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North Idaho College could offer four-year computer science degree

BOISE – Students at North Idaho College could earn a four-year bachelor’s degree in Coeur d’Alene through a cooperative program with the University of Idaho, under a higher education budget approved by Idaho lawmakers on Monday.

NIC has reported growing interest in its computer science associate degree, with 74 students now declaring that major and entry-level classes filling up and forcing additional sections to be added.

“What we’re hearing from industry is there’s very strong demand,” said Mark Browning, NIC vice president. “It sends a very strong signal that the Legislature and higher ed is responding to industry demands and needs.”

Rep. Luke Malek, R-Coeur d’Alene, helped craft the budget. “It’s extremely significant for Coeur d’Alene,” he said. “We have a tremendous amount of potential for growth in the tech industry up here. The problem is we don’t have the workforce to support it, at least the trained workforce.”

Overall, the budget the Joint Finance-Appropriations Committee approved for Idaho’s four-year colleges and universities next year – Boise State University, the University of Idaho, Idaho State University and Lewis-Clark State College – reflects an 8 percent increase in state funding, slightly below the governor’s proposed 8.8 percent increase. The budget comes to $279.5 million in state general funds.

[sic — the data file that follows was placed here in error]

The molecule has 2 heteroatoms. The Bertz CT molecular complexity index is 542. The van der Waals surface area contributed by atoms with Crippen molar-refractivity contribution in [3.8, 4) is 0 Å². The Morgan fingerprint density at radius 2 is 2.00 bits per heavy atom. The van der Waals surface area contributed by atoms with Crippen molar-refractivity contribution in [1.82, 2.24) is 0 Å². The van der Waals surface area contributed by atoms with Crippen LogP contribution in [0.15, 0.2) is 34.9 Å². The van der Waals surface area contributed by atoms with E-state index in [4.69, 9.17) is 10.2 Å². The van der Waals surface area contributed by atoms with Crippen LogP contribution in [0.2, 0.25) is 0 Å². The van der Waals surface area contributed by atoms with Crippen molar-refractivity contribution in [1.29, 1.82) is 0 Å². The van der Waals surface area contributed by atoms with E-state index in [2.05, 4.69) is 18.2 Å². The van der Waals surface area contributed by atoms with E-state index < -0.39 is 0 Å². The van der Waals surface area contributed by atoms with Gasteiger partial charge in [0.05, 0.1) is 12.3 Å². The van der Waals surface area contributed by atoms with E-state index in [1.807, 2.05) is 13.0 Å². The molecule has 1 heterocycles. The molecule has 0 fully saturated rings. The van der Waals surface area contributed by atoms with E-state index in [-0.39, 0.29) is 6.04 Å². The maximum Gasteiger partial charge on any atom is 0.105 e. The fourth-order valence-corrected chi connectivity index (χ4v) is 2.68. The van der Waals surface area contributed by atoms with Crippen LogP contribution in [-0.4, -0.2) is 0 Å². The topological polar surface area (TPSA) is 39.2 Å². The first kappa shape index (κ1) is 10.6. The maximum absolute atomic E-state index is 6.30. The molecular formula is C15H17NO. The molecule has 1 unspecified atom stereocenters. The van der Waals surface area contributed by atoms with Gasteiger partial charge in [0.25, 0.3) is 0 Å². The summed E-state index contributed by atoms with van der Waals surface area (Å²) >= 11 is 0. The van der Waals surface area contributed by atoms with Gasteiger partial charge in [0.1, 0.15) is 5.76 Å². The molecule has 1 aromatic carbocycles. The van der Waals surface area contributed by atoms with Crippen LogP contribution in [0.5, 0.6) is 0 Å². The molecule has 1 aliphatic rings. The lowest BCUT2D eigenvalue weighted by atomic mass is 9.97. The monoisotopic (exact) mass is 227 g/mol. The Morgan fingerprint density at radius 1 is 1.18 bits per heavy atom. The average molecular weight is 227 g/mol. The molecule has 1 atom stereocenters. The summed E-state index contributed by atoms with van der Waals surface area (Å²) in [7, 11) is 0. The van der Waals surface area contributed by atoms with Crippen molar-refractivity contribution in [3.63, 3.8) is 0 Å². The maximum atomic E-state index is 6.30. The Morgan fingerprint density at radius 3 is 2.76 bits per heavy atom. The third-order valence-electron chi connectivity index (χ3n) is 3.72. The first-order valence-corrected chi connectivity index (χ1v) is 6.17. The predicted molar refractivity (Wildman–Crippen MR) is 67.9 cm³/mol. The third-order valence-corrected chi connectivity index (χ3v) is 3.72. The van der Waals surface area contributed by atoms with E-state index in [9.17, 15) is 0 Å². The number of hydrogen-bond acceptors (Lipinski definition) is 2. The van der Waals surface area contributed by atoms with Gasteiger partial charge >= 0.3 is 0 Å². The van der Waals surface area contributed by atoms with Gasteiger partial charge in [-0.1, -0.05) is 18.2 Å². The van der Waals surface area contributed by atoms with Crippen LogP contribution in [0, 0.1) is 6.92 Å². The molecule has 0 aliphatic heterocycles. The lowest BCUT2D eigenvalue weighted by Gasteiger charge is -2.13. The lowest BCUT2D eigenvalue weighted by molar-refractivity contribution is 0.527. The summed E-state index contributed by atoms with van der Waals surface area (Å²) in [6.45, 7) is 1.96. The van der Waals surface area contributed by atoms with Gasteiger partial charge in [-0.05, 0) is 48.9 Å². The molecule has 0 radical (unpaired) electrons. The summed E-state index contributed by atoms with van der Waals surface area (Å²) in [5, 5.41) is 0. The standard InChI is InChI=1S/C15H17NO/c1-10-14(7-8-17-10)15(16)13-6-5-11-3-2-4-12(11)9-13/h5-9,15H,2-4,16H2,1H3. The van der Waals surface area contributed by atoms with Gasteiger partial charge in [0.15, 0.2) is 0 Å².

Included within that is a line item for five positions and $950,000 in state funding for a cooperative program between the University of Idaho and North Idaho College to allow two-year associate degree students in computer science at NIC to go on to complete four-year computer science bachelor’s degrees.

Not funded: Gov. Butch Otter’s proposed $10 million “Tuition Lock” program, aimed at heading off tuition increases during a student’s four-year college career if they maintain their grades and progress.

Rep. John Gannon, D-Boise, led an unsuccessful move to add $6.3 million to the budget to head off any tuition increases for students next year. Gannon’s plan would have used state funds to cover the cost of 3 percent merit raises for university employees and increased employee health insurance costs, which the state is requiring the universities to cover.

Gannon noted that tuition and fee revenue at Idaho’s four-year colleges and universities has jumped from $129.1 million in fiscal year 2009 to $247.7 million this year. “What we’ve seen happen is a huge tuition increase,” he said. “This is just an enormous burden on these kids.”

Other committee members told Gannon they appreciated his work on the proposal, but the budget crafted by Rep. Wendy Horman, R-Idaho Falls, and a group of lawmakers including Malek passed on a 16-4 vote. That meant Gannon’s alternative didn’t get considered.

The higher education budget still needs House and Senate passage and the governor’s signature to become law, but budget bills rarely change once set by the joint committee.

The committee also set next year’s budget for Idaho’s three community colleges on Monday, including NIC. It includes an 8.7 percent increase in state funding to $36.9 million, slightly below Otter’s recommendation for a 9.6 percent increase.


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